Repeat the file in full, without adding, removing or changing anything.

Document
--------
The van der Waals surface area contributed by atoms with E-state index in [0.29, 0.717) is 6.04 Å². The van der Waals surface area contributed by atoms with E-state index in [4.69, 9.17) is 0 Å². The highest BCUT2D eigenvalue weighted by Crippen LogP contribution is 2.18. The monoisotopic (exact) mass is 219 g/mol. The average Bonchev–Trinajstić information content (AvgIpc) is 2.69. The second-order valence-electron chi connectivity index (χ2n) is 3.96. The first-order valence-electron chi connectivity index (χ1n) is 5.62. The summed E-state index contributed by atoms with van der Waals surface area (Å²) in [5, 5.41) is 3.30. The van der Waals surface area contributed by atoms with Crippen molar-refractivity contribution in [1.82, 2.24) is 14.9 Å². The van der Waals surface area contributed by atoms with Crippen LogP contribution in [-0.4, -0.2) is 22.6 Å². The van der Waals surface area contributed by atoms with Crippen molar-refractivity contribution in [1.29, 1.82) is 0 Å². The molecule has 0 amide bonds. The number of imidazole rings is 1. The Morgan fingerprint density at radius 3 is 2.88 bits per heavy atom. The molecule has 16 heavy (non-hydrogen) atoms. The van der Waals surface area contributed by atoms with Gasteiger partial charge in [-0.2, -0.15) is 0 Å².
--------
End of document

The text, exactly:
The van der Waals surface area contributed by atoms with E-state index in [0.29, 0.717) is 6.04 Å². The van der Waals surface area contributed by atoms with E-state index in [4.69, 9.17) is 0 Å². The highest BCUT2D eigenvalue weighted by Crippen LogP contribution is 2.18. The monoisotopic (exact) mass is 219 g/mol. The average Bonchev–Trinajstić information content (AvgIpc) is 2.69. The second-order valence-electron chi connectivity index (χ2n) is 3.96. The first-order valence-electron chi connectivity index (χ1n) is 5.62. The summed E-state index contributed by atoms with van der Waals surface area (Å²) in [5, 5.41) is 3.30. The van der Waals surface area contributed by atoms with Crippen molar-refractivity contribution in [1.82, 2.24) is 14.9 Å². The van der Waals surface area contributed by atoms with Crippen LogP contribution in [-0.4, -0.2) is 22.6 Å². The van der Waals surface area contributed by atoms with Crippen molar-refractivity contribution in [1.29, 1.82) is 0 Å². The molecule has 0 amide bonds. The number of imidazole rings is 1. The Morgan fingerprint density at radius 3 is 2.88 bits per heavy atom. The molecule has 16 heavy (non-hydrogen) atoms. The van der Waals surface area contributed by atoms with Gasteiger partial charge in [-0.2, -0.15) is 0 Å².